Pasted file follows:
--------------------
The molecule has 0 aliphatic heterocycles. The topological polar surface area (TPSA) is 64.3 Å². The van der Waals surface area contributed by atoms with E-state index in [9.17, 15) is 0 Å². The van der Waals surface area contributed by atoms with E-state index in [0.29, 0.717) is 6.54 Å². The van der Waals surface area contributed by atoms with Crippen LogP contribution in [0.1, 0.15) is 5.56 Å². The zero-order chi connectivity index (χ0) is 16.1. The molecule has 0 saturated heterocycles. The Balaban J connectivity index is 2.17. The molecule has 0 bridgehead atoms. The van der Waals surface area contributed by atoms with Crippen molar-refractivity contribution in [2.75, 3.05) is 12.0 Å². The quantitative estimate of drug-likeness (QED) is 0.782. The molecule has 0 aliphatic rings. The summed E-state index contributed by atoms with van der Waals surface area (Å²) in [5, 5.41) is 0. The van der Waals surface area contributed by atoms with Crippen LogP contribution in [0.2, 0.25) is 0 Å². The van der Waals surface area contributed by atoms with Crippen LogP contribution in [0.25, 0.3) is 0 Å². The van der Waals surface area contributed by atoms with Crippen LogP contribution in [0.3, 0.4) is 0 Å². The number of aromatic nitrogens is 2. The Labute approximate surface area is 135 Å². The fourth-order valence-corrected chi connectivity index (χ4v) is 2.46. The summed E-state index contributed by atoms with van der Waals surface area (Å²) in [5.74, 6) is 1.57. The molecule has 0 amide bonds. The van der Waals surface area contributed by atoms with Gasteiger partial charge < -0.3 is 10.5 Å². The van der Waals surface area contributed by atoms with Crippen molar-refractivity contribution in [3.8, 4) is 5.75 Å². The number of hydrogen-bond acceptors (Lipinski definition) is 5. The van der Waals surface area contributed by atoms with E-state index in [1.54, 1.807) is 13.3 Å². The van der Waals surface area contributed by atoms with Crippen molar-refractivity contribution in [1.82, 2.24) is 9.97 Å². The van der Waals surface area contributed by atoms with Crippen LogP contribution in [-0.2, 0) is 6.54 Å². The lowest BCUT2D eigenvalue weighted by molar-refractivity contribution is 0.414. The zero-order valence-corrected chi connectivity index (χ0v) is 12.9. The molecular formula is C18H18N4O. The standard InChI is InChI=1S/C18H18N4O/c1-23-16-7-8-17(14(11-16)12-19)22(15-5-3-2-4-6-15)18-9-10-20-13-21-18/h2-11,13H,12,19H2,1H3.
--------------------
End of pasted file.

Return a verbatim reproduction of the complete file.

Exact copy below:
The molecule has 0 aliphatic heterocycles. The topological polar surface area (TPSA) is 64.3 Å². The van der Waals surface area contributed by atoms with E-state index in [9.17, 15) is 0 Å². The van der Waals surface area contributed by atoms with E-state index in [0.29, 0.717) is 6.54 Å². The van der Waals surface area contributed by atoms with Crippen LogP contribution in [0.1, 0.15) is 5.56 Å². The zero-order chi connectivity index (χ0) is 16.1. The molecule has 0 saturated heterocycles. The Balaban J connectivity index is 2.17. The molecule has 0 bridgehead atoms. The van der Waals surface area contributed by atoms with Crippen molar-refractivity contribution in [2.75, 3.05) is 12.0 Å². The quantitative estimate of drug-likeness (QED) is 0.782. The molecule has 0 aliphatic rings. The summed E-state index contributed by atoms with van der Waals surface area (Å²) in [5, 5.41) is 0. The van der Waals surface area contributed by atoms with Crippen LogP contribution in [0.2, 0.25) is 0 Å². The van der Waals surface area contributed by atoms with Crippen LogP contribution in [0.25, 0.3) is 0 Å². The van der Waals surface area contributed by atoms with Crippen LogP contribution in [0.3, 0.4) is 0 Å². The number of aromatic nitrogens is 2. The Labute approximate surface area is 135 Å². The fourth-order valence-corrected chi connectivity index (χ4v) is 2.46. The summed E-state index contributed by atoms with van der Waals surface area (Å²) in [5.74, 6) is 1.57. The molecule has 0 amide bonds. The van der Waals surface area contributed by atoms with Gasteiger partial charge < -0.3 is 10.5 Å². The van der Waals surface area contributed by atoms with Crippen molar-refractivity contribution in [3.8, 4) is 5.75 Å². The number of hydrogen-bond acceptors (Lipinski definition) is 5. The van der Waals surface area contributed by atoms with E-state index in [1.54, 1.807) is 13.3 Å². The van der Waals surface area contributed by atoms with Crippen molar-refractivity contribution in [1.82, 2.24) is 9.97 Å². The van der Waals surface area contributed by atoms with Crippen LogP contribution in [-0.2, 0) is 6.54 Å². The lowest BCUT2D eigenvalue weighted by molar-refractivity contribution is 0.414. The zero-order valence-corrected chi connectivity index (χ0v) is 12.9. The molecular formula is C18H18N4O. The standard InChI is InChI=1S/C18H18N4O/c1-23-16-7-8-17(14(11-16)12-19)22(15-5-3-2-4-6-15)18-9-10-20-13-21-18/h2-11,13H,12,19H2,1H3.